BRHP is dedicated to helping achieve racially and socially equitable public policy that ensures families with low income have access to quality and affordable homes in communities of their choice. As affordable housing advocates we prioritize policy that combats the persistence of income inequality, racial segregation, environmental inequalities, and poverty concentration. On June 22, 2022, BRHP joined the Archdiocese of Baltimore’s Beyond the Boundaries Steering Committee and other fair housing organizations to express support for policy that will strengthen inclusionary housing in Baltimore City.

Baltimore’s most recent inclusionary housing law was enacted in 2007 as City Ordinance No. 07-474 and adopted under Inclusionary Housing Requirements Article 13, Subtitle 2B of the Housing and Urban Renewal Baltimore City Code. The bill had intentions to require residential developments to provide affordable units to promote economic diversity, poverty deconcentration and equitable neighborhoods. However, the law expired on June 30, 2022, and only produced 37 affordable housing units in 15 years, rendering it ineffective and merely decorative.

Councilwoman Odette Ramos of District 14 introduced Council Bill 22-0195, “Inclusionary Housing for Baltimore City,” to correct the deficiencies in the expired law and remove barriers to the production of inclusionary housing units. As supporters of this bill, BRHP collaborated with the councilwoman to amplify the importance of having an effective inclusionary housing bill in a city where racial inequalities and segregation continue to imbrue neighborhoods overtly and implicitly.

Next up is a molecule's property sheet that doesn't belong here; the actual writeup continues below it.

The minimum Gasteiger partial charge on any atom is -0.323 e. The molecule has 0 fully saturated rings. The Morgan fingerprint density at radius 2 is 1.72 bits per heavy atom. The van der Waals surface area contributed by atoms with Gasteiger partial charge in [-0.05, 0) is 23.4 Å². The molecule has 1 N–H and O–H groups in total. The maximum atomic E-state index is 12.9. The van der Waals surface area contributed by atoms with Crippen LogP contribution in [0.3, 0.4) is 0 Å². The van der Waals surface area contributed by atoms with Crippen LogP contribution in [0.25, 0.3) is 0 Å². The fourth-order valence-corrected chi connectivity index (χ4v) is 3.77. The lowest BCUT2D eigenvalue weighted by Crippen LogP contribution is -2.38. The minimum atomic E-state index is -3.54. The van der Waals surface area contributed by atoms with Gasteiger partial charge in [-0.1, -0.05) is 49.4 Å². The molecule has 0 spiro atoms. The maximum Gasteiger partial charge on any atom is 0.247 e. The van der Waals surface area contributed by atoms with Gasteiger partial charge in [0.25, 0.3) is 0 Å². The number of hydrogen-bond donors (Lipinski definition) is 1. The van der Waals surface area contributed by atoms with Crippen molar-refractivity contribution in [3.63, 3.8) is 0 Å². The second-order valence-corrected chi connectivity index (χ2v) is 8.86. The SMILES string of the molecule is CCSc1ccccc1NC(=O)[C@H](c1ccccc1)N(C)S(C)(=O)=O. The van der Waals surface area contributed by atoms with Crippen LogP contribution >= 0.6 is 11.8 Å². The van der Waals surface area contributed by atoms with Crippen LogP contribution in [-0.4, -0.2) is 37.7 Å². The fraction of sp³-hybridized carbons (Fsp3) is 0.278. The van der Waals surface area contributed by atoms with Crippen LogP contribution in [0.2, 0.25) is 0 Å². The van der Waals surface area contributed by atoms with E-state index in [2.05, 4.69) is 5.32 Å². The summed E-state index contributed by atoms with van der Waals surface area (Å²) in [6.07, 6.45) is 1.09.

BRHP Executive Director Adria Crutchfield and BRHP Client Advisory Board member Monica Braxton joined Councilwoman Ramos and the inclusionary housing steering committee at a press conference in front of City Hall to urge city officials to pass Council Bill 22-0195. BRHP’s representatives shared the importance and impact of the Baltimore Housing Mobility Program in connecting families to affordable housing and made powerful remarks supporting the strengthened inclusionary housing bill.

According to the 2021 Out of Reach Report by the National Low Income Housing Coalition, to afford a 2-bedroom home in Baltimore without paying more than 30% of your income on housing, the average renter must earn an annual income of over $55,000; that’s a wage of $26.62 an hour. However, the current minimum wage in Maryland is only $11.75. As underscored by Crutchfield, “the math ain’t mathin.”

In her remarks to the press, Crutchfield underlined the direct link between access to affordable housing and health outcomes, and the importance of utilizing housing policies, such as inclusionary housing law, to help low- and moderate-income families build wealth and achieve stability. Alongside Crutchfield, Braxton shared how access to affordable housing through the Baltimore Housing Mobility Program made a positive impact in her family’s life.

“It is important to provide more affordable housing options for our families and include us in these new developments,” said Braxton. “We are the heartbeat of this city and providing more options that can give our children a safe place to grow and thrive will only benefit this city for generations to come”.

BRHP was proud to unite with local affordable housing advocates to support policy that will impact generations to come in Baltimore. It is our hope that the impact will be one of progress for all Baltimoreans. As we push City Council for a bill hearing date, we urge the Baltimore City Department of Housing and Community Development and Mayor Brandon Scott to take swift and bold action to achieve a successful inclusionary housing policy that will help achieve long-term investments in affordable housing and reduce the longstanding disparities in the most vulnerable communities. With the help of city leadership and housing advocates, BRHP will continue to make incremental and strategic efforts to support inclusionary housing in Baltimore City.

Fiona Mesfun is a policy associate at the Baltimore Regional Housing Partnership


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